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Old 07-31-2006, 08:55 PM   #1
New Member
williamsport , Maryland
Join Date: Jul 2006
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Should I Buy?

Thanks to all who responded to my first post. Now - here's what we're looking at! we test drove the 1986 Airstream 345 today. The a/c's work, but the more forward one would work only with the toggle switch down (I don't know what this means), it started smelling a little after it ran a few minutes and we think it may be going out. It drove well, thought the brakes were a little soft. All other systems seemed to check out. The seller said it may need a new generator or alternator on the motor- he would have to have it checked. We think maybe alternator. It needs repair on the front windows (seals are gone and thorough cleaning. The tires aren't dry rotted, even though it has set for about 2 yrs. There is a stove, but no oven - it does have a microwave/convection unit and shower and toilet seperate. Twin beds in the back. It has under 96,000 miles. He is willing to take $10,000 for it, but I do not have $ to put into it over that. I would appreciate your opinion!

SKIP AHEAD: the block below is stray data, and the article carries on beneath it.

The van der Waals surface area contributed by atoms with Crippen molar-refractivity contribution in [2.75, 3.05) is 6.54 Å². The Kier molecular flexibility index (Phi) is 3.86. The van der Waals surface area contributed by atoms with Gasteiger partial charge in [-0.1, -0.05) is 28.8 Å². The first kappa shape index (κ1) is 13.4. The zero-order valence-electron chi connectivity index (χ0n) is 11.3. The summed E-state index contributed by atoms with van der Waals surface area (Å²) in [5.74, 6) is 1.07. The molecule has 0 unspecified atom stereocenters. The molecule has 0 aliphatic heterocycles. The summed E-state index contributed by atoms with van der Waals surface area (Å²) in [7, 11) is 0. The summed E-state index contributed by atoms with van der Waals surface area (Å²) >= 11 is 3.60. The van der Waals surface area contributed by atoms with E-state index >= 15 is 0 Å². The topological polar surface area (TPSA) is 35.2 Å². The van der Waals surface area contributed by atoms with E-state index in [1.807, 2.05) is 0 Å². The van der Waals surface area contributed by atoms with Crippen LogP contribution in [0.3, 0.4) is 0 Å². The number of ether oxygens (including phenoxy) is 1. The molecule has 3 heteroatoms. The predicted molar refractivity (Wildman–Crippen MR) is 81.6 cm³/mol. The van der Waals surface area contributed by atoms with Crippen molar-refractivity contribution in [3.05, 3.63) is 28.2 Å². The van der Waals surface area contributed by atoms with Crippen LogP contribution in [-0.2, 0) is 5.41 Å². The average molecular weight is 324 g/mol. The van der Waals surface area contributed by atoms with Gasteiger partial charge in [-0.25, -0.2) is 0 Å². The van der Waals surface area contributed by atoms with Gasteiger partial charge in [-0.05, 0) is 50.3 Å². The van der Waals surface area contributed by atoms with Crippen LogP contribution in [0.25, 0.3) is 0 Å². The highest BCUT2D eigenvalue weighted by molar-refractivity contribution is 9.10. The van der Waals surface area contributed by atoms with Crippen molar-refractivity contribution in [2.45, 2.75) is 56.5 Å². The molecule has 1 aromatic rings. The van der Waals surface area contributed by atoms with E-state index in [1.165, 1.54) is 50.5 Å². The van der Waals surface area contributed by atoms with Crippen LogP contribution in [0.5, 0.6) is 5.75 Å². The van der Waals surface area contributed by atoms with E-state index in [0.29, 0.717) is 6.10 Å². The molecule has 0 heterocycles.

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Old 08-01-2006, 07:47 AM   #2
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Chesapeake , Virginia
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All the features you described are standard for the year and model. There is a switch so you can only run one AC unit at a time (unless you want to rewire somewhat at your generator, but that's another story). There was an option of the microwave/convection instead of a standard oven, and many buyers chose that. My 1989 370 has that. By window seals, I'm assuming you're talking about the driver's and passenger's side windows. If so, that's a job that's pretty routine for these units, and you'll find several threads on the Forum telling where to get the materials and how to install them.

Not seeing the unit, the price sounds good. The issue, as I see it, is that you HAVE to assume you will be spending some money on it. Especially at first you will find things wrong, or things will go wrong, and they will need repair ($). Every rig is different, but you need to know that repairing and tinkering go with the territory. This Forum is full of great people who are willing to help in much detail, but if you simply don't have the money for working on it then it's still not a bargain. If you're fairly mechanical, you can save lots of money on labor costs. If you're like most of us, working on these things is part of the "pleasure" of MoHo ownership, but even parts cost some money. Predicting how much is impossible, but generally these units don't just die and need big buck repairs.